It’s time to rethink the year abroad

Image: Compass

By Sophia Smith-Galer

It should to be the best time of your life. You’re supposed to scarper off at the end of second year, casually pick up a couple of languages and frolic with the foreign for a year. Did my year abroad live up to these expectations?

Largely, yes. My languages improved exponentially and I did a lot of frolicking with the foreign (perhaps a little too much). But I won’t pretend that it wasn’t fraught with difficulties and, unfortunately, that I felt largely abandoned by the University not only in preparing for the year abroad but throughout the whole year itself. In coming back to Durham, I’m not alone. From funding to mental health issues, language difficulties to dealing with sexism, we all had our own problems which feel like they could have been better managed had we been better supported and prepared by the University.

So how can we work towards improving the year abroad? Compass, a new organisation at the University that aims to bring more cultural debate and investigation to students, will be holding a year abroad talk on 2nd December for first and second years. It will be the first major talk not only featuring linguists from across the departments but it is also the first entirely student-led talk. It’s there to give future year abroaders the preparation that we never had. Students will be giving small speeches on issues like boosting employability, living in more dangerous countries and coping with isolation, and plenty of fourth years – with varied languages and countries on offer – will be in attendance.

To make sure we are offering the best information possible, Compass are in the process of gathering information from fourth years on their experiences abroad and, frustratingly, the answer to the question ‘Did you ever feel a lack of support from Durham during your year abroad?’ is a resounding yes. This should certainly not be the response expected from the University’s first cohort of £9,000-a-year linguists. What is it we get now for paying the cost of what a Modern Languages degree used to be, three times over?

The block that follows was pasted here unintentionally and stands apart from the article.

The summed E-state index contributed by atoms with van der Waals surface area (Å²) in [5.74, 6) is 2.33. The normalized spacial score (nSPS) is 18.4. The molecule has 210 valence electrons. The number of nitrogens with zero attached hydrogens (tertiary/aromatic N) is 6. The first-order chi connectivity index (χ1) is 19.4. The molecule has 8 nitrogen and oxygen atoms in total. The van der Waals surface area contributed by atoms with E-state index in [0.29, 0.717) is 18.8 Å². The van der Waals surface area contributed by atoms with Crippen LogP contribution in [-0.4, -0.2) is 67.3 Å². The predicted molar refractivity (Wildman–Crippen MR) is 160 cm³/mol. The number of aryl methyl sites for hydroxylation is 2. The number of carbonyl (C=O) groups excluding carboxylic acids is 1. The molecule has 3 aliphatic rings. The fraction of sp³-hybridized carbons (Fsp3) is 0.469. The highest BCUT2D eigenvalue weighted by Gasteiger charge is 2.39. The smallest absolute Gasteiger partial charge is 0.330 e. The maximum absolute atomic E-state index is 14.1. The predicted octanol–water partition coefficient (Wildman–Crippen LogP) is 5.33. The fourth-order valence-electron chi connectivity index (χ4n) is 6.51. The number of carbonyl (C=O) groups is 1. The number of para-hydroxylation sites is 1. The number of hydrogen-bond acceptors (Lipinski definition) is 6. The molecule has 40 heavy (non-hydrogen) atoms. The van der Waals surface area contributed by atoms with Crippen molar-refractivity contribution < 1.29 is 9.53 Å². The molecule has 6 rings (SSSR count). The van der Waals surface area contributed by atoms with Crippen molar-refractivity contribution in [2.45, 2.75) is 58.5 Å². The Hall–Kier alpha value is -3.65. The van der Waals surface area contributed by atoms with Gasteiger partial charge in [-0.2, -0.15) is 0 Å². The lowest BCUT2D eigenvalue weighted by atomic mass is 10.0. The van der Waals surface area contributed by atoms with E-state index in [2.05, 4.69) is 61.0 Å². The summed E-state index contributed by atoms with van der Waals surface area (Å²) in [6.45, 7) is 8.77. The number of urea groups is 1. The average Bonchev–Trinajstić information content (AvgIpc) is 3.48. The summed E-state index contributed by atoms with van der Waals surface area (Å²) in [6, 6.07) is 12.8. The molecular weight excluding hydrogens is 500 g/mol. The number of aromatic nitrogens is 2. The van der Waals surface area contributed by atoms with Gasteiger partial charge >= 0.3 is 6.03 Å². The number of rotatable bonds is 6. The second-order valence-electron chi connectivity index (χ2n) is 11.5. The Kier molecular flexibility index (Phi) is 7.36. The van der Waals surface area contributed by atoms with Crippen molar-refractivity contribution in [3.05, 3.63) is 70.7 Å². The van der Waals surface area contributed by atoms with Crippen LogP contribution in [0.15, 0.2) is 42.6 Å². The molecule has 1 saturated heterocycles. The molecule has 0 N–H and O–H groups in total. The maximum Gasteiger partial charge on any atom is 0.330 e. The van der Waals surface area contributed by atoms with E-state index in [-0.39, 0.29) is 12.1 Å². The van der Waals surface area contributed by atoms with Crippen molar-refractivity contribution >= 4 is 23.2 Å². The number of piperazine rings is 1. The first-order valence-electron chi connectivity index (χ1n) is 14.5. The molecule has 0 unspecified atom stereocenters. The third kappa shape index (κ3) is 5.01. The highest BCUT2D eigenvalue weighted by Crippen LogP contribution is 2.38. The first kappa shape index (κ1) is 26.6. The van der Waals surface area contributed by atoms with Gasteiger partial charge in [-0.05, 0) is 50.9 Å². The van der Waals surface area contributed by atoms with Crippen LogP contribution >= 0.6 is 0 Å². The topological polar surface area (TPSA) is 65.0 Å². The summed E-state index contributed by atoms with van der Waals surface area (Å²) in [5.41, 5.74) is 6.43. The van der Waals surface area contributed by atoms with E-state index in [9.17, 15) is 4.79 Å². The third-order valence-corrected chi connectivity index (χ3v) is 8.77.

Being forced to organise our year abroads by ourselves admittedly demonstrates our resourcefulness, but when other universities seem to offer far more support to their students, why isn’t more money directed towards helping us find placements? Speaking of finances, nobody seems to have any idea how much funding we are allotted either. Several Arabic students were told halfway through the year that the department had run out of money for them, despite having offered other students significantly higher amounts of funding. Couldn’t our fees be directed to more transparency and organisation in our year abroad finances?

Whilst there are members of the department and University who go above and beyond what is asked of them on our behalf – especially in year abroad admin – what support do we realistically receive in how to cope with the day-to-day trials of being abroad before they escalate, and what support have we received now that we are back? Fourth years are expected to repatriate themselves with no input from the University. Is this realistic, fair, or just another test for what is surely the degree that demands the most adaptability, resilience and patience from its students?
An awful lot of questions and a worrying scarcity of answers. Compass hope to go some way in leading the student initiative in answering them, but we need something from the University too.

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